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I was asked this question during an interview. What they wanted to know was when the user calls malloc(4) to allocate 4 bytes of memory how does the operating system (Linux) respond? Which subsystem responds to this system call?

I told him that malloc() will be serviced by the memory management subsystem. The malloc() implementation will go through the list of free memory(physical memory), we will call it free list, and find an appropriate chunk that is greater than or equal to 4 Bytes. Once it finds such a chunk, it will be deleted from free list and added to a used list. Then that physical memory will be mapped to the process heap vma struct. He didn't seem to be quite satisfied with this answer.How does the buddy system fit into this? Any help would be greatly appreciated.

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he's quite mad then. malloc() is implemented in usermode. – Chris Becke Apr 19 '11 at 12:10
@Chris: Mostly. malloc might end up calling sbrk. – Tom Anderson Apr 19 '11 at 12:28
@Chris: Not necessarily. The answer given here implies that malloc() allocates from physical memory which is wrongish. – JeremyP Apr 19 '11 at 12:29
Also, 'operating system' is not the same as 'kernel'; i think, when talking about unix, it's fair to construe 'operating system' as meaning 'kernel, bootloader, libc, and fundamental usermode programes such as init, getty, login, and friends'. Depending on exactly how the interviewer phrased his question, talking about what the allocator does in usermode might be a fair answer. – Tom Anderson Apr 19 '11 at 12:31
Guess he is not satisfied with your mixing between user call malloc and kernel function malloc. What you described should be functionality of kernel malloc. – CCNA Feb 2 at 17:39
up vote 30 down vote accepted

When user space applications call malloc(), that call isn't implemented in the kernel. Instead, it's a library call (implemented glibc or similar).

The short version is that the malloc implementation in glibc either obtains memory from the brk()/sbrk() system call or anonymous memory via mmap(). This gives glibc a big contiguous (regarding virtual memory addresses) chunk of memory, which the malloc implementation further slices and dices in smaller chunks and hands out to your application.

Here's a small malloc implementation that'll give you the idea, along with many, many links.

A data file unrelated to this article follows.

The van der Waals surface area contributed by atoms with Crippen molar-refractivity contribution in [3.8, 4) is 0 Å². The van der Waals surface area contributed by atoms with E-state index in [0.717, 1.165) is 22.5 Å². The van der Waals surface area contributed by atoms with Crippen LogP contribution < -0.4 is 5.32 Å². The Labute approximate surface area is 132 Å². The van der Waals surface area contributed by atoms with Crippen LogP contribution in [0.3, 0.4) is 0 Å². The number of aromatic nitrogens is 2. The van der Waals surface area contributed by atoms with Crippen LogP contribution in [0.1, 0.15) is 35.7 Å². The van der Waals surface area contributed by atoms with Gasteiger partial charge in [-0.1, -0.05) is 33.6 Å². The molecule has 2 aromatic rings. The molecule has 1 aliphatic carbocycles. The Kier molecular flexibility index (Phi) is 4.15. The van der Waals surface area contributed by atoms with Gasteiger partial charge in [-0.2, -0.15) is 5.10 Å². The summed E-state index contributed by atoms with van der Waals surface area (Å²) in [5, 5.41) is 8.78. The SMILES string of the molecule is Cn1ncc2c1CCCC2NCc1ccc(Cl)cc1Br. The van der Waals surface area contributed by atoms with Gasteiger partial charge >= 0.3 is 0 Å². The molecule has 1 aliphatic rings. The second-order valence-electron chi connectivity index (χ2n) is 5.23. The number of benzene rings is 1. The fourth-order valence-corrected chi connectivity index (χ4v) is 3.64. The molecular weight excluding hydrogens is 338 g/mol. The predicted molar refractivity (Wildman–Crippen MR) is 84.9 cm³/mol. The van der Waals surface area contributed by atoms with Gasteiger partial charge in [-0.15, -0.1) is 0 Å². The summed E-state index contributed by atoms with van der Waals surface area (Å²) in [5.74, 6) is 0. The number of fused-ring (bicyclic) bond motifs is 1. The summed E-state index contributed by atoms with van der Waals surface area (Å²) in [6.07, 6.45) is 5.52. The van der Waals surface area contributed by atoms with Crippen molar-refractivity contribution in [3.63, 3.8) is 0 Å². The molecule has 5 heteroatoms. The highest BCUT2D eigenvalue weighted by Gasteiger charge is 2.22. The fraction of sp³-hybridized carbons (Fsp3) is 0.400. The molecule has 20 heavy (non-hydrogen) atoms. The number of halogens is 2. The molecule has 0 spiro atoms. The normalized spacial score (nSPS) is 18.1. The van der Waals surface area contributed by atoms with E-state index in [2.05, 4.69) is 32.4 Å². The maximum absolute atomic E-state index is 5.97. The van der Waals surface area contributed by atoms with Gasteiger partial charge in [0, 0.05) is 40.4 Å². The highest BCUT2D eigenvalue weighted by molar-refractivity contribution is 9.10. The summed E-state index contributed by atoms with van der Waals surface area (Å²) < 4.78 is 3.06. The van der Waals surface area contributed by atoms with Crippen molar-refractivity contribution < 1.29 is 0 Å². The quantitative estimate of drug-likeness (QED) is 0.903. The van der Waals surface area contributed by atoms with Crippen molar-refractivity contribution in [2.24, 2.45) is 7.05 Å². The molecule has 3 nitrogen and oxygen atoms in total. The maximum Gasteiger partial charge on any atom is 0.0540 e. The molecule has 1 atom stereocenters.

Note that nothing cares about physical memory yet -- that's handled by the kernel virtual memory system when the process data segment is altered via brk()/sbrk() or mmap(), and when the memory is referenced (by a read or write to the memory).

To summarize:

  1. malloc() will search its managed pieces of memory to see if there's a piece of unused memory that satisfy the allocation requirements.
  2. Failing that, malloc() will try to extend the process data segment(via sbrk()/brk() or in some cases mmap()). sbrk() ends up in the kernel.
  3. The brk()/sbrk() calls in the kernel adjust some of the offsets in the struct mm_struct of the process, so the process data segment will be larger. At first, there will be no physical memory mapped to the additional virtual addresses which extending the data segment gave.
  4. When that unmapped memory is first touched (likely a read/write by the malloc implementation) a fault handler will kick in and trap down to the kernel, where the kernel will assign physical memory to the unmapped memory.
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Could you please elaborate how Point 4 happens? All I want to know is how physical memory is finally allocated, and which part of the kernel code does that? Thank you. – Arjun Bora Mar 7 at 0:28
@ArjunBora No, that's a rather large topic. Please ask a separate question rather. – nos Mar 7 at 8:00

There's a mistake in your answer - malloc does not deal with physical memory directly. It deals with paged virtual memory - although I'm not certain if it's true for every architecture out there.

When your program tries to allocate memory and the free list doesn't contain a chunk of equal or larger size than the requested size, an entire new page is allocated. The page size is architecture dependent (4096 bytes on x86). Page allocation is something only the kernel can perform, thus a malloc call may cause a system call. The new address is then added to the free list, and malloc manipulates the free list according to its implemention (check glibc for example).

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